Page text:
When your child is first diagnosed with cancer, your phone rings off the hook. Everyone is eager to help in any way they can with offers of financial assistance, meals, and many, many prayers. Then the cancer battle rages on and slowly that support starts to dwindle. Your family is still embroiled in the fight of a lifetime but the public interest dies down. They might think of you but they stop making the effort to check in.
Unfortunately, this also happens after your child dies from cancer. When Olivia first passed away, our phone once again rang off the hook. We had a revolving door of people dropping off meals and checking in with us. They all knew that we had to be hurting tremendously and we absolutely were.
But here’s the thing… the pain of losing a child doesn’t disappear after the first few weeks or months. Or the first year. In fact, the pain of losing a child is always present. You might be able to function better on a daily basis, but your heart is still just as broken.
And there are constant reminders of the family member you are missing. You are faced with the first anniversary of their passing, the first birthday without them, Mother’s Day, Father’s Day, Christmas, etc. And the pain doesn’t stop there. It continues on for each and every single one of the major occasions that still happen every year without your baby.
You never forget but others do. They might look at pictures of your baby or read a story about what it’s like to be a grieving parent and feel empathy for you, but that empathy no longer turns into action. Very few people continue to pick up the phone or send messages of support. The interest dies down more and more each day and you feel like screaming, “Please, don’t forget my baby!”
Olivia was my daughter. Her life was real and valuable. And her battle was incredibly hard! She went to Heaven at 20 months old, robbing all of us of the life we should have had together. This hurts more than I will ever be able to put into words. But what can hurt just as much is seeing her become seemingly less important. When you forget that she existed or the reality of the hard battle she fought, it just makes her death sting that much more.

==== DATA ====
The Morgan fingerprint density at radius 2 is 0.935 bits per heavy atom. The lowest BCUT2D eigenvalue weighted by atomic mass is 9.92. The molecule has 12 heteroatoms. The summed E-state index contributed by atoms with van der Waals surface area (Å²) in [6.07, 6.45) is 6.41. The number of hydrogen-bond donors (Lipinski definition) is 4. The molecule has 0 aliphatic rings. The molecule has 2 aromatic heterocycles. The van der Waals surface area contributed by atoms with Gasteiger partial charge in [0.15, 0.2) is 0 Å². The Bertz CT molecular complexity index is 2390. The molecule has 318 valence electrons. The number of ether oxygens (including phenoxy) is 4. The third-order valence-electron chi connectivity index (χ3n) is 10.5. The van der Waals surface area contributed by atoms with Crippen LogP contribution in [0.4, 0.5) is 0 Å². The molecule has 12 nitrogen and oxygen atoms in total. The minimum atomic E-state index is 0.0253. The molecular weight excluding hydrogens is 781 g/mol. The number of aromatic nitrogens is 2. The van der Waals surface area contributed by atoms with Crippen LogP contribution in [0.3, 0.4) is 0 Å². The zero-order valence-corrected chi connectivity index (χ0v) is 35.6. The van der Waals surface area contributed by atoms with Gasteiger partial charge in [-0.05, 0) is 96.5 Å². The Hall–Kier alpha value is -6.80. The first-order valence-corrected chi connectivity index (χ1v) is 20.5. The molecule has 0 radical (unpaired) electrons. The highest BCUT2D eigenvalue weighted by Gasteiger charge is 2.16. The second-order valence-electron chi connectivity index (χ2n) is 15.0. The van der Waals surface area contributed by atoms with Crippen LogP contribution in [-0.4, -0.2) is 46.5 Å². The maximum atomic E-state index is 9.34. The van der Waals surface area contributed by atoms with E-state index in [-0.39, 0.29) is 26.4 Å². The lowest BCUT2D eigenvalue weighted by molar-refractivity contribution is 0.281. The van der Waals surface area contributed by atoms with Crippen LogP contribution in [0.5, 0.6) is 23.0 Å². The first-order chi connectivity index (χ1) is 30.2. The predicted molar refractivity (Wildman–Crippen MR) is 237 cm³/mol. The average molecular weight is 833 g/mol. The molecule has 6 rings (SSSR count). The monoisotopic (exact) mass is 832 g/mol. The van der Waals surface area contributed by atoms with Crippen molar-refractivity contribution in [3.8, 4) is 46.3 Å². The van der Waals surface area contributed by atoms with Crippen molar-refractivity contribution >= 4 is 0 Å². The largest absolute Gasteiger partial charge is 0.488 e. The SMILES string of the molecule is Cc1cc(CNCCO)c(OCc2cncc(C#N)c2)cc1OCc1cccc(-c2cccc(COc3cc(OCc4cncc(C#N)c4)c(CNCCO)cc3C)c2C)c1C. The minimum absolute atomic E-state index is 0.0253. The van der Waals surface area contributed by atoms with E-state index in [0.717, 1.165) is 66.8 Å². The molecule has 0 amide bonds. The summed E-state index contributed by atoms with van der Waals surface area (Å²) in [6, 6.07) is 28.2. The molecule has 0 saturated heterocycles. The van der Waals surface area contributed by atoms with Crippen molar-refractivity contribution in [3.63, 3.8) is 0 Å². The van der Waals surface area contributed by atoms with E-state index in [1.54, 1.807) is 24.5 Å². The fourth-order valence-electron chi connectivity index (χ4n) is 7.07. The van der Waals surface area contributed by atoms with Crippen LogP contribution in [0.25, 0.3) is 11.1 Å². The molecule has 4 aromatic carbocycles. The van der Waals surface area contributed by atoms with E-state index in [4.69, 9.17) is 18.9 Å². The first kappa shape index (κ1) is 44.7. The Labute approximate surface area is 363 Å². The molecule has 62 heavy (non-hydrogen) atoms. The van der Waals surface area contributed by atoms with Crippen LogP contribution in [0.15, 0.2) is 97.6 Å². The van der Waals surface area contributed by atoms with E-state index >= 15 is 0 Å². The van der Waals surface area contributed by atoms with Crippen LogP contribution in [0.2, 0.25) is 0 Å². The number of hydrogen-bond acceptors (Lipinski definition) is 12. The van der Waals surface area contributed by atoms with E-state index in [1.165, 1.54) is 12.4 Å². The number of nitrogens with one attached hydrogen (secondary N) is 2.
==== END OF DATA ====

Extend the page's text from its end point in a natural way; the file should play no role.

I have had people forget that I ever had a daughter. And others who just assume that because they have moved on, I have too. I haven’t! And I never will.
I will never forget what it felt like to hold Olivia in my arms. Or what I experienced with her. I will never forget the countless times I had to watch helplessly as she had seizures, as she was put to sleep for yet another MRI or surgery, when I rubbed her back as she threw up from chemo, rocked her as she suffered through another night with little sleep, and encouraged her as she tried with all her might to still be able to be a normal kid despite all her disabilities caused by the cancer. And most of all I will never forget the moment she died in the arms of her mommy and daddy and we were forever without our only daughter. And our boys were forever without their sister.
So please, I beg you, don’t forget! Remember Olivia and remember the significance of her life and her battle. Please don’t forget the countless other children and families that are still dealing with the brain cancer monster and its aftermath. And please don’t just read this post and feel empathy, but do nothing. Help us in our fight to find a cure! Help us to save other children from meeting the same fate. You can choose to join us and save other parents from having to make this same plea to remember their children.
Olivia Caldwel Foundation is a 501c3 nonprofit that raises money for pediatric brain cancer research. You can learn more and donate by visiting www.oliviacaldwellfoundation.org or you can donate as a part of our Go Gray for May campaign by clicking here.